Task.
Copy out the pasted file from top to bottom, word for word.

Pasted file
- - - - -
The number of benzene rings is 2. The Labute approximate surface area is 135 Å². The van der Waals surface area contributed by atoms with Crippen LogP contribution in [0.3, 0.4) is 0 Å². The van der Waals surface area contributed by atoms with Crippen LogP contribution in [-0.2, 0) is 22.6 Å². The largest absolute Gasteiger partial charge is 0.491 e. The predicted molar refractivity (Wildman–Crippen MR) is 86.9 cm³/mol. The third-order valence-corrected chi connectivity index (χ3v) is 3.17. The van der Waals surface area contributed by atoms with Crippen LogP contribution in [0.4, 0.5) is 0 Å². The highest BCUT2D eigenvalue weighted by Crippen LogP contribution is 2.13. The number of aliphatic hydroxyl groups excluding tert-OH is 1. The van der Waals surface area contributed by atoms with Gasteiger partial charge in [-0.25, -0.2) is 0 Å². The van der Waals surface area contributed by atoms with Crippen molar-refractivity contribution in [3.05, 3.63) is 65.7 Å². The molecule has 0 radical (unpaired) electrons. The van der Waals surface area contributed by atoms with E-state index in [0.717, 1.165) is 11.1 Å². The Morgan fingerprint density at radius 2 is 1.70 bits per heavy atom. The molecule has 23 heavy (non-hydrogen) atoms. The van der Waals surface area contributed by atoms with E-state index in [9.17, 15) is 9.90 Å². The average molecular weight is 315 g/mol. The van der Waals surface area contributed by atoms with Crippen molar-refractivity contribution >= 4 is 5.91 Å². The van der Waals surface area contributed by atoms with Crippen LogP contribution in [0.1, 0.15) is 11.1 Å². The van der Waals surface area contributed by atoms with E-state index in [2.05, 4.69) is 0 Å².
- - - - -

The number of benzene rings is 2. The Labute approximate surface area is 135 Å². The van der Waals surface area contributed by atoms with Crippen LogP contribution in [0.3, 0.4) is 0 Å². The van der Waals surface area contributed by atoms with Crippen LogP contribution in [-0.2, 0) is 22.6 Å². The largest absolute Gasteiger partial charge is 0.491 e. The predicted molar refractivity (Wildman–Crippen MR) is 86.9 cm³/mol. The third-order valence-corrected chi connectivity index (χ3v) is 3.17. The van der Waals surface area contributed by atoms with Crippen LogP contribution in [0.4, 0.5) is 0 Å². The highest BCUT2D eigenvalue weighted by Crippen LogP contribution is 2.13. The number of aliphatic hydroxyl groups excluding tert-OH is 1. The van der Waals surface area contributed by atoms with Gasteiger partial charge in [-0.25, -0.2) is 0 Å². The van der Waals surface area contributed by atoms with Crippen molar-refractivity contribution in [3.05, 3.63) is 65.7 Å². The molecule has 0 radical (unpaired) electrons. The van der Waals surface area contributed by atoms with E-state index in [0.717, 1.165) is 11.1 Å². The Morgan fingerprint density at radius 2 is 1.70 bits per heavy atom. The molecule has 23 heavy (non-hydrogen) atoms. The van der Waals surface area contributed by atoms with E-state index in [9.17, 15) is 9.90 Å². The average molecular weight is 315 g/mol. The van der Waals surface area contributed by atoms with Crippen molar-refractivity contribution >= 4 is 5.91 Å². The van der Waals surface area contributed by atoms with Crippen LogP contribution in [0.1, 0.15) is 11.1 Å². The van der Waals surface area contributed by atoms with E-state index in [2.05, 4.69) is 0 Å².